research request, Mrs. Gillis further inquired about the
purported $4, 733.82 negative escrow balance. Id.
The representative responded that the sum might be related to
property insurance rather than taxes, and that she should
speak to the insurance department. Id. Mrs. Gillis
called SPS's insurance department that same day and a
representative informed her that there were no issues
regarding Plaintiffs' insurance policy. Id.
¶ 54. She was transferred to a service representative
who informed her that SPS was still researching the purported
negative escrow balance, and that Plaintiffs should pay the
higher monthly payment while SPS continued to research.
that SPS continued to ignore her inquiries while
simultaneously adding unexplained fees and charges to her
mortgage account, Mrs. Gillis wrote to SPS on June 5, 2017,
using the address designated for qualified written requests
(QWRs) reiterating what she had explained to SPS's
representatives on multiple occasions: (i) that
Plaintiffs' loan had never included an escrow account;
(ii) that the property taxes and homeowners' insurance
were current; (iii) that her loan had not been modified in
2010; and (iv) she did not owe an escrow balance or late
fees. Id. ¶ 55. Mrs. Gillis sent a copy of the
SPS QWR to the Consumer Financial Protection Bureau on June
26, 2017, and Plaintiffs filed a complaint with the CFPB
against Caliber on the same date. Id. ¶ 56.
21, 2017, SPS sent Plaintiffs a notice that it intended to
impose retroactive insurance on the Property from May 2, 2017
through May 30, 2017 and requested that Plaintiffs sign and
return a document to establish an escrow account going
forward. Id. ¶ 57. Plaintiffs elected not to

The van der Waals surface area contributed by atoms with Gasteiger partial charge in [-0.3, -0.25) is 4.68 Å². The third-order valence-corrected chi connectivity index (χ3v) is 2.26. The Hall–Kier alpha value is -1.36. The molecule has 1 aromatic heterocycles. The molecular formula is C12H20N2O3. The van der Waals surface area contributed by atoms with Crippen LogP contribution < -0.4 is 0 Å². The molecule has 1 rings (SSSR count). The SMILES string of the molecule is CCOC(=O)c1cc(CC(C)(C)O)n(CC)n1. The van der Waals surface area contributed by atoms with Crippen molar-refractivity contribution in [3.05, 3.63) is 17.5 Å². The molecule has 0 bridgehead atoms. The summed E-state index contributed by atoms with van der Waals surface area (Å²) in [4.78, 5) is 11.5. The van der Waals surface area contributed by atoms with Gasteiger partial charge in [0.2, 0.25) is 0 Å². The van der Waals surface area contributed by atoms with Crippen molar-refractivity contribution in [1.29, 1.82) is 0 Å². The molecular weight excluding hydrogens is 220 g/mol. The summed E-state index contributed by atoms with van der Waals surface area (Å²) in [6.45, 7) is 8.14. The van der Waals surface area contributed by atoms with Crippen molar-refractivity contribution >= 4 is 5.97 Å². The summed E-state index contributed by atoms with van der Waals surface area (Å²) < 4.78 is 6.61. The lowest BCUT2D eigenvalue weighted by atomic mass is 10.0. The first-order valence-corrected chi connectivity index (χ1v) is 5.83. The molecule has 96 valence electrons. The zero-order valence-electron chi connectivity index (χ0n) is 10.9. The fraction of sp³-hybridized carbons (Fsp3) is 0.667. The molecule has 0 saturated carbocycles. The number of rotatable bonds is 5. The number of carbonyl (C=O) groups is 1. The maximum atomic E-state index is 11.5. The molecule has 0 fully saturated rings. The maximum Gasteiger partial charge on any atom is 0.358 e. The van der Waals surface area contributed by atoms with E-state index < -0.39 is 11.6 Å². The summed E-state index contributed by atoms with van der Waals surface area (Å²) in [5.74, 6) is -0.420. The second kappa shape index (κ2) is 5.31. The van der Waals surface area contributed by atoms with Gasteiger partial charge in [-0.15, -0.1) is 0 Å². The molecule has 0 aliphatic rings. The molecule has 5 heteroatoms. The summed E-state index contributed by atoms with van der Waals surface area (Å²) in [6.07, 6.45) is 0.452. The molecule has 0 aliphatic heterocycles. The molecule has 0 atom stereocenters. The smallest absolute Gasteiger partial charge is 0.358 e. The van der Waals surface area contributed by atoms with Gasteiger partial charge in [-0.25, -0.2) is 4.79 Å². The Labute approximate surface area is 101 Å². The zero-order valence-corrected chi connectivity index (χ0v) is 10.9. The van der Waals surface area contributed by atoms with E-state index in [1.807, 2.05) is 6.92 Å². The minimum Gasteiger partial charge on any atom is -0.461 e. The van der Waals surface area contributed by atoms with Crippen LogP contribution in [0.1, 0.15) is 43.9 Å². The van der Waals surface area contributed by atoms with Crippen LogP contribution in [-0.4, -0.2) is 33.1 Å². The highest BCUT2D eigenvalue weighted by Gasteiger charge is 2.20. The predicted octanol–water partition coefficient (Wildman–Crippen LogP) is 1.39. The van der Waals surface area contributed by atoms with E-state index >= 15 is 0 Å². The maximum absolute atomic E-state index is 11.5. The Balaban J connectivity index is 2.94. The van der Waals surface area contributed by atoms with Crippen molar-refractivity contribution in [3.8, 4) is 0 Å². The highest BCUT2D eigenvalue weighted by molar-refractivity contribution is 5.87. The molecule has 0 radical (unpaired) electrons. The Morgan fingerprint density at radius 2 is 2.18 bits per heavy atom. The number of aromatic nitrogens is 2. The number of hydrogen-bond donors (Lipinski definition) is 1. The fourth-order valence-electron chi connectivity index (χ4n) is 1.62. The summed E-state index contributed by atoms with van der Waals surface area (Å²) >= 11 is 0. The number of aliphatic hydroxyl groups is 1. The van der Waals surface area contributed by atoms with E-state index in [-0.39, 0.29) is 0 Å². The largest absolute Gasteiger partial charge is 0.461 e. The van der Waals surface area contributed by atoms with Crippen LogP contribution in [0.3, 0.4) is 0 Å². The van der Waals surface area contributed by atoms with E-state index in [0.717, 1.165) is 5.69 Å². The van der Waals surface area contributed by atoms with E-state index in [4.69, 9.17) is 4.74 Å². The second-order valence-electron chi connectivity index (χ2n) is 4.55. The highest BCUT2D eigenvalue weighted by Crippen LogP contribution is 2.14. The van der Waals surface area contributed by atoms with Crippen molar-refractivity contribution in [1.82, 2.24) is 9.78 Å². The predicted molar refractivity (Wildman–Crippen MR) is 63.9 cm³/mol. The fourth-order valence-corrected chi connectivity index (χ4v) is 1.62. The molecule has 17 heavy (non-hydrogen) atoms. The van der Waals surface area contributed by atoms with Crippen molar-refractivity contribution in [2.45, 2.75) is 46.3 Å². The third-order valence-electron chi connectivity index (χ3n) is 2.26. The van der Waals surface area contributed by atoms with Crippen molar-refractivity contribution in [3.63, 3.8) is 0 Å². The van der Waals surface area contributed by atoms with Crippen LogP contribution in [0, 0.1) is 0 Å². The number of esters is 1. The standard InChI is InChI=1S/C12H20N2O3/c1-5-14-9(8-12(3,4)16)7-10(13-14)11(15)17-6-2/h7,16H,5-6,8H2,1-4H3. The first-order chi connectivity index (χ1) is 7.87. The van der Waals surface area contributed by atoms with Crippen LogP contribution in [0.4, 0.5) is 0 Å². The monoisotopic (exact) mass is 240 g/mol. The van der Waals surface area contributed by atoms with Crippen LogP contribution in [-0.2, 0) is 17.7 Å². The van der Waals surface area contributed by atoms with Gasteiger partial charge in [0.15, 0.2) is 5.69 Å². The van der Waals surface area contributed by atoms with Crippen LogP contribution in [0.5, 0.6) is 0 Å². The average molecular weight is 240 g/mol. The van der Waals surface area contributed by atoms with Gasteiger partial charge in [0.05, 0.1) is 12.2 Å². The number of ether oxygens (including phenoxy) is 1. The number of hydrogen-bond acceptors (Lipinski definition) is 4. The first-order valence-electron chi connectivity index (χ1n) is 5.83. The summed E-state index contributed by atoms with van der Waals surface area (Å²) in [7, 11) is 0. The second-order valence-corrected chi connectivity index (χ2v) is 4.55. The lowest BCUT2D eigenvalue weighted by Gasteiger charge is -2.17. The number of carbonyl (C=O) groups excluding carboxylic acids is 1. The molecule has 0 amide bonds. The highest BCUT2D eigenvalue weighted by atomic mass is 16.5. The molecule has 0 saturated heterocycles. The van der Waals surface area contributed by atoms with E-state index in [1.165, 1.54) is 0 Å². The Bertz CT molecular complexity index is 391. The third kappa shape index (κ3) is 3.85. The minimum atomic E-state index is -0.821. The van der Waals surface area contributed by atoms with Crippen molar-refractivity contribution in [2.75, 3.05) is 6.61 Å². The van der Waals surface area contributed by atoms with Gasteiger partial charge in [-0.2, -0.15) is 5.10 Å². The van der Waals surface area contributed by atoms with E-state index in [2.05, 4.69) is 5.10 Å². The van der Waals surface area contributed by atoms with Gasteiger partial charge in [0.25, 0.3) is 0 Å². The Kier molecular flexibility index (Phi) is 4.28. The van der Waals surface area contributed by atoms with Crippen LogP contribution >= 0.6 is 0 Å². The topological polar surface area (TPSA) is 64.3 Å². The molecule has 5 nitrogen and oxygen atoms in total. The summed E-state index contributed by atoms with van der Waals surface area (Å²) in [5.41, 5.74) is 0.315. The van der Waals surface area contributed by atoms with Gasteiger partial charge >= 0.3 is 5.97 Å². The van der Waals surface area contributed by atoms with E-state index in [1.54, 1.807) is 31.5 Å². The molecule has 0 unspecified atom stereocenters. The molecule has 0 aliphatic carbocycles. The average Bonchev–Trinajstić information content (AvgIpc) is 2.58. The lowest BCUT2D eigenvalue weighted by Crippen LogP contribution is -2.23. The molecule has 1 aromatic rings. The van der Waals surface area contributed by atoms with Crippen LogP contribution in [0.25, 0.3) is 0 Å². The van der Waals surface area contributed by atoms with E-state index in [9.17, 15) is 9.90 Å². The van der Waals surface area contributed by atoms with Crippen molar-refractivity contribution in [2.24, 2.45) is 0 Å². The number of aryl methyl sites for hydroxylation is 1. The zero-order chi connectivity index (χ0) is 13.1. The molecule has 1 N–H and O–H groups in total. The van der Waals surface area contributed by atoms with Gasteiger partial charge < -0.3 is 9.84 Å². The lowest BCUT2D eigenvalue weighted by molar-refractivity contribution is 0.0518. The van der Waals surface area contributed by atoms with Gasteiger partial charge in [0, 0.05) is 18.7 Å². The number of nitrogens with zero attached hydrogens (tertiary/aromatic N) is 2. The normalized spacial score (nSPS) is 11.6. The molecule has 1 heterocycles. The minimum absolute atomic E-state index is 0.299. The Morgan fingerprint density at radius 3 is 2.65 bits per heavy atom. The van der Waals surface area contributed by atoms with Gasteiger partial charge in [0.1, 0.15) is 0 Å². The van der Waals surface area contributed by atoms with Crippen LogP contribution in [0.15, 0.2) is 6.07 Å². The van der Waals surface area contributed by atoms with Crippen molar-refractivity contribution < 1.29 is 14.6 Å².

entrust SPS with even more funds, instead deciding they would
continue to pay their taxes and insurance separately.
5, 2017, SPS responded to Plaintiffs' inquiries regarding
their account by claiming Caliber believed that Household
Finance had paid property taxes in 2013, 2014, and part of
2015, that Plaintiffs owed a late fee balance of $2, 892.51
at the time the servicing transferred to SPS, and that SPS
determined that this balance was valid. Id. ¶
58. SPS further included an inaccurate transaction history
from Caliber, which included purported loan transactions
dating back to 2007, before Caliber had begun servicing the
loan. Id. The transaction history included a
purported payoff statement concerning the amount needed to
satisfy the loan as well as a purported escrow disbursement
history, which contained just one transaction. Id.
Despite Plaintiffs' prior communications with SPS
regarding inaccuracies, the payoff statement included the
“deferred interest” that SPS had added when it
began servicing Plaintiffs' loan as well as the
unexplained negative escrow balance. Id. The payoff
statement also included interest on the purposed escrow
advances even though Plaintiffs had explained several times
that they had no escrow account associated with their loan.
Id. The payoff statement also claimed that
Plaintiffs owed $2, 711 in “late charges
outstanding”-the fees purportedly associated with the
pre-2007 loan. Id.
the deficiencies in SPS's response, Plaintiffs sent
another letter to SPS on July 19, 2017 at the address
designated for QWRs. Id. ¶ 62. Plaintiffs
requested that SPS provide them with (i) all documents
received from Caliber (ii) all documents related to the
purchase and owner of their loan; (iii) any documents related
to any loss mitigation application or decision; (iv) all
audio recordings made related to the loan; and (v) a complete
account of the loan, including a complete accounting of the
escrow account. Id. On July 28, 2017, SPS partially
responded to Plaintiffs' request by sending them another
payoff statement. Id. ¶ 66. The payoff
statement included the same inaccurate details that SPS had
previously provided. Id.
August 16, 2017, SPS further responded by providing
Plaintiffs with the date of the servicing transfer and the
name of the loan's owner. Id. ¶ 67. SPS
also informed Plaintiffs that the purported escrow deficiency
was because although their account was not escrowed, SPS was
collecting for an escrow advance balance transferred from
Caliber for tax advances made by the prior servicer.
Id. SPS also included a printout of Plaintiffs'
servicing history, which indicated that as of August 16,
2017, SPS had collected $55 in ...